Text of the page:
Monday, January 23, 2012

Monday's Poetry: "Pastures of Plenty"

by Pa Rock
Poetry Appreciator

There was a time in the not too distant past when America was still expanding – geographically, emotionally, and intellectually.  After the Civil War and well into the first part of the twentieth century, many poor blacks headed north looking for opportunities that were denied them in the southern states.   Sometimes they found jobs and homes, and other times they succeeded only in transporting their poverty and perilous living conditions into a colder climate.   But there were also those times when the move north resulted in breathtaking achievement – such as the Harlem Renaissance.

World War I introduced many heretofore isolated Americans to the wonders of Europe, and as a popular song of the day foretold, it was going to be hard to “keep them down on the farm after they’ve seen Paree.”  It was in those heady days just after the Great War that several famous American writers and entertainers sailed off to Europe (particularly Paris) and started creating some of the century’s most enduring work.  A good depiction of these willful and fun-loving expatriates can be seen in Woody Allen’s latest film, Midnight in Paris.  Ernest Hemingway and Gertrude Stein referred to their expatriate cohort as “the lost generation.”

The Great Depression and the unrelenting dust storms that tore through the American heartland in the 1930’s were a one-two punch from Wall Street and God.  The response from poor Americans, particularly the “Okies” and “Arkies” of the Midwest, was to throw everything and everyone into old claptrap vehicles and head west to California – the promised land, the land of milk and honey, the home of sunny skies, warm weather, the blue Pacific, palm trees, Hollywood, and endless dreams.   John Steinbeck, himself a former expatriate and member of the lost generation, explored that tragic and complex era of American history in his classic novel, The Grapes of Wrath.

The great westward migration of the twentieth century was interrupted by World War II, but when the war ended many of the young veterans and their working wives headed to California where they found good jobs in the booming post-war economy, bought homes, and raised their families.  My dad’s brother Wayne, and his pretty wife, Mary, were two of those adventuresome young people who were drawn to the Mediterranean climate and plentiful jobs of San Diego at the war’s close.  Wayne died of leukemia a few years later, but my Aunt Mary (now in her eighties) and their two grown daughters and their families are all Californians.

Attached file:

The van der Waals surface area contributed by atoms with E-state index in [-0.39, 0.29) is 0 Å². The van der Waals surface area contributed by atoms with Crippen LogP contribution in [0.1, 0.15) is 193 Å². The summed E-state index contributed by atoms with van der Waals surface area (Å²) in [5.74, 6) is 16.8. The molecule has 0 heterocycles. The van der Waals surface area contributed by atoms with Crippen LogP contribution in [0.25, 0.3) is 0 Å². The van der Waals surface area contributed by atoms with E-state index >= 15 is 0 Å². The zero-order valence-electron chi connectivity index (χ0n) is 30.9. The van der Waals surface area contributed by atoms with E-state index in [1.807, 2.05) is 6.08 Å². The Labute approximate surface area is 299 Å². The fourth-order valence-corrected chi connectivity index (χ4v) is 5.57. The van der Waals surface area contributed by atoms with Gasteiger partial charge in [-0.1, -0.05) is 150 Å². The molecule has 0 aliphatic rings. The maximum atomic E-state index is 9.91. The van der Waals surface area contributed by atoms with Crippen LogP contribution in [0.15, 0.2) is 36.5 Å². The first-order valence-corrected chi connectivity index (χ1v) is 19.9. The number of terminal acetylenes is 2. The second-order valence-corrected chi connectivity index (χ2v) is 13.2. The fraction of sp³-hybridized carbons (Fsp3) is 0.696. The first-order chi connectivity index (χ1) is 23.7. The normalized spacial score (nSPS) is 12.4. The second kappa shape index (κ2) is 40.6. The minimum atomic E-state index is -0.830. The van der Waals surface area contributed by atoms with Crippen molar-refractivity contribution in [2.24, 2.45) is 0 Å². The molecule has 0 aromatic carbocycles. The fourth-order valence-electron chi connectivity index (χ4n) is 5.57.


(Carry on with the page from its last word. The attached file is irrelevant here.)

My parents never did pack up and move to California, although I remember my mother begging to move there on numerous occasions.  Later she shifted her focus to Florida, but she was never able to get my dad to move south either.  While they did not completely relocate, my parents did travel to California to pick fruit the first two summers that they were married – 1946 and 1947.  (By 1948 I had joined the family and they apparently did not want to try caring for an infant in a migrant camp.

What I know about those summers that my parents were migrant farm workers is embarrassingly scant.  I wish now that I had asked more questions.  If memory serves, and at my age it doesn’t always, at least one of those summers they took my dad’s dad – Chock Macy – with them.  I know that at least one of those summers my dad’s job was to ride around on the back on a tractor with a long stick that he would use to beat the branches of English walnut trees, a job that sounds more glamorous than having to be one of the guys on the ground scurrying around dodging and picking up the falling nuts.  Mom’s job, I suppose, was picking fruit directly from the trees or packing it for shipment. 

I remember once when I was  ten or so, my mother looked at me and suddenly asked, “Do you remember  Spike?” 

“Spike?” I asked. 

“Oh,” she said, “He was a young boy at the camp who was always getting into trouble – but you weren’t even born then so I guess you wouldn’t remember him.”  Her senior moment was funny at the time, especially since she was not all that old!

John Steinbeck was not the only chronicler of the westward migration of America’s poor.   Woody Guthrie was also hard at work telling the story of those same people in song.  Today’s poetry selection is actually a song by Guthrie that celebrates the energy and sweat of those poor Americans who made their livings by following the harvests.

Please enjoy Pastures of Plenty.

Pastures of Plenty
by Woody Guthrie

It's a mighty hard row that my poor hands have hoed
My poor feet have traveled a hot dusty road
Out of your Dust Bowl and Westward we rolled
And your deserts were hot and your mountains were cold

I worked in your orchards of peaches and prunes
I slept on the ground in the light of the moon
On the edge of the city you'll see us and then
We come with the dust and we go with the wind

California, Arizona, I harvest your crops
Well its North up to Oregon to gather your hops
Dig the beets from your ground, cut the grapes from your vine
To set on your table your light sparkling wine

Green pastures of plenty from dry desert ground
From the Grand Coulee Dam where the waters run down
Every state in the Union us migrants have been
We'll work in this fight and we'll fight till we win

It's always we rambled, that river and I
All along your green valley, I will work till I die
My land I'll defend with my life if it be
Cause my pastures of plenty must always be free

No comments: